Standalone Pay TV Service ARPU Declined 10% From 2016-2018: Research Company

Parks Associates says consumer spending dropped to $76 per subscriber from $84
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The average revenue per user for standalone pay TV service in the U.S. declined 9.5% from 2016-2018, from $84 to 76, according to a new Parks Associates report.

By “standalone,” it appears the research firm is reporting on pay TV services not bundled with high-speed internet and phone service. This would mean that the proliferation of inexpensive, live-streamed skinny bundles (aka “vMVPDs”) factored heavily into the decline.

"Traditional pay TV providers (MVPDs) have faced continued subscriber losses due to increasing consumer choice from OTT services, so they are deploying skinny bundles and vMVPD services to create more choice among viewers," said Elizabeth Parks, president of Parks Associates. "For pay TV service providers, traditional and online, they are exploring new areas in content ownership and development, and to be successful in these efforts, understanding consumer activity and motivation related to adoption and use of their services is critical.”

Notably, during Charter Communications’ second-quarter earnings call earlier this week, company executives noted the downward price pressure being enabled by the company’s lower cost IP-delivered video products, notably Spectrum Stream.

Meanwhile, among other tidbits broken out from Parks’ report, “360 View: Entertainment Services in the U.S.,” the research firm noted that the self-reported amount consumers spent on video entertainment outside of pay TV declined 30% from 2014-2018, dropping from a peak of $40 a month to just over $20 at the end of 2018. Not only did spending on DVD and Blu-ray crater, but outlay for movie theater tickets dropped 50%, parks said.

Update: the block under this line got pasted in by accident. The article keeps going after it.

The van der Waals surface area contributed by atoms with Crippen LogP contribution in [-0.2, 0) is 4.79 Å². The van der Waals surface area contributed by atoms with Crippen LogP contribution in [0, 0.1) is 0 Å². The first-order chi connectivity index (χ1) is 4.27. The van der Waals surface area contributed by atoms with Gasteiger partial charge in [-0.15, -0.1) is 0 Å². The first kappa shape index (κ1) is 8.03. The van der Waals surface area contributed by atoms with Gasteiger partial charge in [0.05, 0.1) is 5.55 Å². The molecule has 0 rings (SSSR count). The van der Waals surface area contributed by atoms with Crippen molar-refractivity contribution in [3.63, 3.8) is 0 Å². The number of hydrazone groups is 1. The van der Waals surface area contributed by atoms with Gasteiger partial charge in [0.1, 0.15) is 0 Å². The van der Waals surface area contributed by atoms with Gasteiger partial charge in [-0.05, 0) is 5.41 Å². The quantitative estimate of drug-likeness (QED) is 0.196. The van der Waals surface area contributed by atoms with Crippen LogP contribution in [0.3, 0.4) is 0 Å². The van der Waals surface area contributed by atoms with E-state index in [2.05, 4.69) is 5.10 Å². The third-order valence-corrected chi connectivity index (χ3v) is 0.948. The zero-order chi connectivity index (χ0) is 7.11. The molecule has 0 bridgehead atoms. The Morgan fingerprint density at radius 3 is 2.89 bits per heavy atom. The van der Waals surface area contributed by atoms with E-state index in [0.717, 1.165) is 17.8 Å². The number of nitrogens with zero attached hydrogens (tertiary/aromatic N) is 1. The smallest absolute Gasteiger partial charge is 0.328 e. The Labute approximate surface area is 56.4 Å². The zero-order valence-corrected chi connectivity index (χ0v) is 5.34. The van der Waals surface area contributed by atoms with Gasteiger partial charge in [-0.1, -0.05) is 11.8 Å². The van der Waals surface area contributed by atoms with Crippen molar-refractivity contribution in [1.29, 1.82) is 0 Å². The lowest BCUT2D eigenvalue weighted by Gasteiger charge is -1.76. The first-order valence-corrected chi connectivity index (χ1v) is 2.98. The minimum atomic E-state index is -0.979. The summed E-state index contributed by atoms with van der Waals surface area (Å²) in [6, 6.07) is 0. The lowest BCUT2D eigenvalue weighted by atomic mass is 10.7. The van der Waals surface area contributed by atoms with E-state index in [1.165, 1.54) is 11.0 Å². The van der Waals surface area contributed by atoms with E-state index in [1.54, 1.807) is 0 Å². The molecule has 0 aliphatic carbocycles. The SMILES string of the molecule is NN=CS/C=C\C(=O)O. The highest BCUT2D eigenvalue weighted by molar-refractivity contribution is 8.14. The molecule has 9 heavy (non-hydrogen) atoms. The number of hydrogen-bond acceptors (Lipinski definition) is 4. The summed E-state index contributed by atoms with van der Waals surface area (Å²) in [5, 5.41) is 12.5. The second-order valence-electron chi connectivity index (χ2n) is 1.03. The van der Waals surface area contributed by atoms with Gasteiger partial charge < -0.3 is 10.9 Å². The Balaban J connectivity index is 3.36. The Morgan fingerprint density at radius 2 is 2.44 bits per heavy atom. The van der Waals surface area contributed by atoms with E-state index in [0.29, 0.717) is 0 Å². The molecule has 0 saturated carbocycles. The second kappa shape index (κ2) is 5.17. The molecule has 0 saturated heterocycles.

The only variable to hold steady was money spent on video delivered over the internet, which has held at $8-$9 a month since 2014.

"Subscription online video is the only growth category for consumer-paid video entertainment beyond pay TV. Operators, struggling with declining ARPU for standalone pay-TV services, are anxious to leverage this trend," said Brett Sappington, senior research director and principal analyst at Parks Associates. "Operators are taking differing approaches. Some, including Comcast and Dish, are offering subscriptions to third-party OTT video services and are integrating them into their discovery interfaces. Partnering gives operators a chance to serve as content aggregator, a familiar position. Others, including AT&T and Dish, are expanding their competitive reach online and have introduced vMVPD services."

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